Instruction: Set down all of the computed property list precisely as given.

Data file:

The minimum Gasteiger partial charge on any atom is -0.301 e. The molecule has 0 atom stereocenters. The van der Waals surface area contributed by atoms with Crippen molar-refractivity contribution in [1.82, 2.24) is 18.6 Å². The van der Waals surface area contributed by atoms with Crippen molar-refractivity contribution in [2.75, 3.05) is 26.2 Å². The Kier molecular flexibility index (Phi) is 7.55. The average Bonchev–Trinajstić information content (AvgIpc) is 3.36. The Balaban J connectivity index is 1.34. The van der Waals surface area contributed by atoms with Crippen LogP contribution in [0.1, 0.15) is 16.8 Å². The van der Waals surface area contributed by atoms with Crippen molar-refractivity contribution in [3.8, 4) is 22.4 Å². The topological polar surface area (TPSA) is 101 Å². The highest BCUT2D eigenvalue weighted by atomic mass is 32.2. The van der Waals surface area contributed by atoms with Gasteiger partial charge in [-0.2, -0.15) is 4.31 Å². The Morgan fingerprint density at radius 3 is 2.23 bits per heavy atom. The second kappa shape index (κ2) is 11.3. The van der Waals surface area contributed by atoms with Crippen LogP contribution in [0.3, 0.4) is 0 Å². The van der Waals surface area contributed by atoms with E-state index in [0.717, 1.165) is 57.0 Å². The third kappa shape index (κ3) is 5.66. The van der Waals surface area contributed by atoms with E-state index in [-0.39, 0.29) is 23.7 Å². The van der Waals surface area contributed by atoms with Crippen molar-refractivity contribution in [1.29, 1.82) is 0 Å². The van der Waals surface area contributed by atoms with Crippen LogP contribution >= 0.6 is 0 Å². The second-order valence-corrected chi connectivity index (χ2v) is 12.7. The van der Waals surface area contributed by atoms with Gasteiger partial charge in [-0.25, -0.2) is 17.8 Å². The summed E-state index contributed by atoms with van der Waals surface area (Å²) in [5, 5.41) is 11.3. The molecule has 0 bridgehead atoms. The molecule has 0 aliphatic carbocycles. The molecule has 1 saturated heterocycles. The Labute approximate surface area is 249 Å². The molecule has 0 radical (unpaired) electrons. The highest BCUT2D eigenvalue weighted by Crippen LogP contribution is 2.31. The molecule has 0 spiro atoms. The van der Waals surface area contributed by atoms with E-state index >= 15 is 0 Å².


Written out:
The minimum Gasteiger partial charge on any atom is -0.301 e. The molecule has 0 atom stereocenters. The van der Waals surface area contributed by atoms with Crippen molar-refractivity contribution in [1.82, 2.24) is 18.6 Å². The van der Waals surface area contributed by atoms with Crippen molar-refractivity contribution in [2.75, 3.05) is 26.2 Å². The Kier molecular flexibility index (Phi) is 7.55. The average Bonchev–Trinajstić information content (AvgIpc) is 3.36. The Balaban J connectivity index is 1.34. The van der Waals surface area contributed by atoms with Crippen LogP contribution in [0.1, 0.15) is 16.8 Å². The van der Waals surface area contributed by atoms with Crippen molar-refractivity contribution in [3.8, 4) is 22.4 Å². The topological polar surface area (TPSA) is 101 Å². The highest BCUT2D eigenvalue weighted by atomic mass is 32.2. The van der Waals surface area contributed by atoms with Gasteiger partial charge in [-0.2, -0.15) is 4.31 Å². The Morgan fingerprint density at radius 3 is 2.23 bits per heavy atom. The second kappa shape index (κ2) is 11.3. The van der Waals surface area contributed by atoms with Crippen LogP contribution in [0.3, 0.4) is 0 Å². The van der Waals surface area contributed by atoms with E-state index in [0.717, 1.165) is 57.0 Å². The third kappa shape index (κ3) is 5.66. The van der Waals surface area contributed by atoms with E-state index in [-0.39, 0.29) is 23.7 Å². The van der Waals surface area contributed by atoms with Crippen molar-refractivity contribution in [1.29, 1.82) is 0 Å². The van der Waals surface area contributed by atoms with Crippen LogP contribution >= 0.6 is 0 Å². The second-order valence-corrected chi connectivity index (χ2v) is 12.7. The van der Waals surface area contributed by atoms with Gasteiger partial charge in [-0.25, -0.2) is 17.8 Å². The summed E-state index contributed by atoms with van der Waals surface area (Å²) in [5, 5.41) is 11.3. The molecule has 0 bridgehead atoms. The molecule has 0 aliphatic carbocycles. The molecule has 1 saturated heterocycles. The Labute approximate surface area is 249 Å². The molecule has 0 radical (unpaired) electrons. The highest BCUT2D eigenvalue weighted by Crippen LogP contribution is 2.31. The molecule has 0 spiro atoms. The van der Waals surface area contributed by atoms with E-state index >= 15 is 0 Å².